How to write brilliantly: Blogsync English

Reading Time: 5 minutes Ok, so I’m a little behind, but I do like the blogsync idea – a team of twitter teachers all.

Reading Time: 5 minutes

Ok, so I’m a little behind, but I do like the blogsync idea – a team of twitter teachers all blogging about the same topic each month. I’m pretty sure “great writers” was May, but hey  it was half-term.

This time around, it was all about how to create “convincing and compelling” writers. In the teaching of writing it’s easy to condense writing into frames and acronyms – PEE, PEA, PEAL, PETAL, WETRATS and so on. While these do have some merit, in making sure students understand basic paragraphing, I’d argue that by the time students get to thinking about GCSEs they should have that basic structure down and be starting to play around with it. I’m focusing more here on analytical writing, rather than creative.

The question is, what is “convincing and compelling writing”? For me, it’s writing that sings of enjoyment. It’s not uncommon for me to write as a target “have more fun with your writing”, and I’m very lucky indeed to work in a school where that’ But how do you convey that enjoyment – or, in the case of some students, fake it. I know some students hate English and don’t see the point, or adopt a very workmanlike, head-down and gritted teeth approach. But even they can write convincingly. I have a feeling each of these could be a blog-post in themselves, but here goes, in brief:

How to write compellingly:

  1. Be right

    Nothing worse than reading an essay and thinking “mmm, no.” The old phrase “there’s no wrong answer in English” is, ironically, wrong. What you’re saying has to be reasonable and come from the text, or it doesn’t really matter how you’re writing.

  2. Be clear and develop a line of argument across the whole piece

    Paragraphs that lead from one thought to another, and guide the reader are essential. Clear topic sentences and deliberate organisation are key.

  3. Write a thought-provoking and challenging introduction

    Answer the question in an inventive, slightly off-beat way if you can. If not, then use something a little out of the ordinary – a quote, a contextual reference, a question. Something to make me sit up and take notice.

  4. Be expressive, and interesting

    Use great language. Not just literary terminology,although that’s important, but language that is precise and detailed. “Melancholy” is so much more expressive than “sad”. I ban the words “positive” and “negative” because they’re far too vague – “positive” could be happy, joyful, calm, optimistic, loving, and a whole host more. What do you actually mean?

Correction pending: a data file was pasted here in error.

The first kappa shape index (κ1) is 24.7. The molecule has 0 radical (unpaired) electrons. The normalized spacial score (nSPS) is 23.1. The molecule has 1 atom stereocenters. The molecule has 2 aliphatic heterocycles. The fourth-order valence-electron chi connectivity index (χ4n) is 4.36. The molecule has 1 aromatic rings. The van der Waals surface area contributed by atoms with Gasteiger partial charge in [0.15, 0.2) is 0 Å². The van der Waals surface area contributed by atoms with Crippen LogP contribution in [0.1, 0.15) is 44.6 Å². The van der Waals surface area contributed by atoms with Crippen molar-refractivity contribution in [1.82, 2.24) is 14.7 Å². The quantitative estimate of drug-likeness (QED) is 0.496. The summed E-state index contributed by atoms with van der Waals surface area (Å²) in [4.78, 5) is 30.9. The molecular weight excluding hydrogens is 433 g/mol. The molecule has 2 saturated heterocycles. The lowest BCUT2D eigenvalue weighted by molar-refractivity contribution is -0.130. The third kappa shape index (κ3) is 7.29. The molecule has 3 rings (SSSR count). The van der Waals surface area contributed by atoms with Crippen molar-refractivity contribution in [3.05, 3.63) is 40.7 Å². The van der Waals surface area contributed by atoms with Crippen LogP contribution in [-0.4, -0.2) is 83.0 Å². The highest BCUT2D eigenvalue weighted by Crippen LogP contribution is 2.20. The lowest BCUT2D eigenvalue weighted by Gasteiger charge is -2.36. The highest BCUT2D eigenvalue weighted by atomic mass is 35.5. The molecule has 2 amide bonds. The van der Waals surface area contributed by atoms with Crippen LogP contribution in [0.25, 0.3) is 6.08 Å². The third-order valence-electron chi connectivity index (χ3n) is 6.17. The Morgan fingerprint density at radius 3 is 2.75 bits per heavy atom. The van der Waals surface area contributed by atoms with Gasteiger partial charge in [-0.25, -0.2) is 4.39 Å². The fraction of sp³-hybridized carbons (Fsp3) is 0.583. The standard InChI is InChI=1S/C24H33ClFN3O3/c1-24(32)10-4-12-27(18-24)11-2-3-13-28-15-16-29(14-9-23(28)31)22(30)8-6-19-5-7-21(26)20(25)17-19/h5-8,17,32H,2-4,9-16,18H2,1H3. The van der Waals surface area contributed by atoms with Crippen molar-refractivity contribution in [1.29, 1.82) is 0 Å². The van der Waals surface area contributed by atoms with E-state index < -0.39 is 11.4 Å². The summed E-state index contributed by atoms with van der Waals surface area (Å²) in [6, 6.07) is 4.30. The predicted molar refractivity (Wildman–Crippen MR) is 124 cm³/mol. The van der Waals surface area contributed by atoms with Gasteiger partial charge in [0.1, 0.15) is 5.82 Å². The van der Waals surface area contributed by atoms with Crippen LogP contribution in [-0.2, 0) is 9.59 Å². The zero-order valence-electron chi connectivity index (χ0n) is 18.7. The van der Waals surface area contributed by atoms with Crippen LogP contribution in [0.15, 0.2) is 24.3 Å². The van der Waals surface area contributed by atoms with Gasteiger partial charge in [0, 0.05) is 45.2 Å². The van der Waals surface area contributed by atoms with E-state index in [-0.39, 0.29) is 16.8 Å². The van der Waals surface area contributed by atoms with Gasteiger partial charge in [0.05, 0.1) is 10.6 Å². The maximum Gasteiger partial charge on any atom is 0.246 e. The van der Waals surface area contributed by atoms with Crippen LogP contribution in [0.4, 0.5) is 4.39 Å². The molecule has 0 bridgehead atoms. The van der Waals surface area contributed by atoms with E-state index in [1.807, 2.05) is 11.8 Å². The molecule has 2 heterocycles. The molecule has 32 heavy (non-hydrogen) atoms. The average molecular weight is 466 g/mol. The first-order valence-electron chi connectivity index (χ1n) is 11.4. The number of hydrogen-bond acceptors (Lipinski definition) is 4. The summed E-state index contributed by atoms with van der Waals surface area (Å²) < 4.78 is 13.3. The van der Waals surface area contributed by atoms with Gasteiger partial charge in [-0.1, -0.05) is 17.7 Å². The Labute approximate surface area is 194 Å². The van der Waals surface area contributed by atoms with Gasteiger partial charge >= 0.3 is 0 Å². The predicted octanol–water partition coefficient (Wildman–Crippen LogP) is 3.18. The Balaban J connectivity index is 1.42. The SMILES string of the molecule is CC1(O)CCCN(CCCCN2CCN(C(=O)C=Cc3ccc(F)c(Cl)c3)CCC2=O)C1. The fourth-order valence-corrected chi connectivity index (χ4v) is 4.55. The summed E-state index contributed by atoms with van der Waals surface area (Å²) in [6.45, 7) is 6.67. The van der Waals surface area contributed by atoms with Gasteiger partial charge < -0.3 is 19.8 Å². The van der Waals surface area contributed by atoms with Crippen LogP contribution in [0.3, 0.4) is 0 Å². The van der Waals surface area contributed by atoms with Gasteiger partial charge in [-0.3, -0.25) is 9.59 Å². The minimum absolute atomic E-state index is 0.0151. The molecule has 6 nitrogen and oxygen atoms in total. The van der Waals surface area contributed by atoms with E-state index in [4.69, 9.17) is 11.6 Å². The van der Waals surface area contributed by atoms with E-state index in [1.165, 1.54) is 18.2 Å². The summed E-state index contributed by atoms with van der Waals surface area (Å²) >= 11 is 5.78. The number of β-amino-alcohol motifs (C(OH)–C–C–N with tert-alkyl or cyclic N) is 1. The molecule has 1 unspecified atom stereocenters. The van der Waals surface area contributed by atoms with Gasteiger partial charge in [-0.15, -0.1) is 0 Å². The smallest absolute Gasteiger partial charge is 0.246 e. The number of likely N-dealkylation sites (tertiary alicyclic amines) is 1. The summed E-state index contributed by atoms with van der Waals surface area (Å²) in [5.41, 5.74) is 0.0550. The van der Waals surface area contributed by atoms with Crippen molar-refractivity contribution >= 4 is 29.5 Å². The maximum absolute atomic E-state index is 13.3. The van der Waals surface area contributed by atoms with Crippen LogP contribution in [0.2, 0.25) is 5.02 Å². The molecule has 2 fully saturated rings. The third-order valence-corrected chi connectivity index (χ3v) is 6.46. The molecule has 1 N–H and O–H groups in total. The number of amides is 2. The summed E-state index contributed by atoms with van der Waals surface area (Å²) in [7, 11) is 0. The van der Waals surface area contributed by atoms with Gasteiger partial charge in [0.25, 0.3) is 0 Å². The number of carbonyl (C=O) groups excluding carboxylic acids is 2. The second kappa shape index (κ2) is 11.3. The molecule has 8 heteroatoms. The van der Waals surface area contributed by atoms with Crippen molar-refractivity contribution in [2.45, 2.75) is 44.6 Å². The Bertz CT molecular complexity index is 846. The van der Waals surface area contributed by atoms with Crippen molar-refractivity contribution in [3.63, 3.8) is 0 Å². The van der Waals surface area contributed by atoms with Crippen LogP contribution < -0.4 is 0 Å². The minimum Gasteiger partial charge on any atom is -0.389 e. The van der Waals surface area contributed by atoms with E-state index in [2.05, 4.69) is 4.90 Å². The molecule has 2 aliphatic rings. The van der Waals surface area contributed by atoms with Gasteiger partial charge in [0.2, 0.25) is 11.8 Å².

5. Have a dynamic conclusion that reaches beyond the question/topic

  6. Write tightly, and use an academic voice.

The best practical advice I’ve come across for improving work has been David Didau’s piece on lexical density, which I’ve used over and over again, across key stages 3-5. There’s something about focusing students on writing to a word limit which really forces them to cut the waffle, and to write something not only worth reading but enjoyable to read. #

Students really take hold of it as well; they can see the difference in their own writing, and it can get beautifully competitive, especially when they’re trying to beat my reduced word count!

So, to practically develop convincing and compelling writers:

  1. Practise introductions to questions – it’s also a great springboard into discussion to use this practice as a starter and develop a line of argument from there
  2. Give lots of vocabulary choices. Word lists, interpretive as well as terminology-based, to ensure that students have the language that they need for a unit. Require that they use it
  3. Opportunity to redraft with a precise goal – reducing the word count by 30% and not losing any meaning, for example, is often very focusing.
  4. Give students practical guidance on what to include or avoid
  5. Practise choosing meaningful elements – identifying the most significant phrase in the paragraph/chapter/novel can be very rewarding, getting students to justify their choices. It’s also great revision

Practical tips for students:

Use the writer’s name – it helps focus on technique, and how the writer is deliberately working

Don’t use the word “quote” or “this suggests” – it forces you to embed quotations more fluently, rather than breaking up the flow of the sentence. Using colons, dashes or brackets to embed quotes can be more productive

Never define or describe – examiners know the terminology; if they don’t, they can look it up. Assume that the examiners know what happens and when.

Don’t be afraid to ask questions – it shows engagement and enthusiasm for the text

Ban vague phrases including positive/negative, creates a picture in the reader’s mind, makes the reader want to read one. These don’t tell me anything. E.g. a writer uses a description, not to “create a picture” but to suggest the serenity of the setting, indicating the contrast with the character’s inner turmoil.

What is its function in the text?  It’s the blue curtain dilemma. Are the curtains blue because the character is so depressed and miserable? If they’re just blue, then why would you bother wasting your time writing about them? Pick something meaningful.

 Further reading:

David Didau on lexical density

Kerry Pullen on nominalisation

Caroline Spalding’s quote funnel:








Xris32 also has really practical lesson-based ideas for what to do to improve writing



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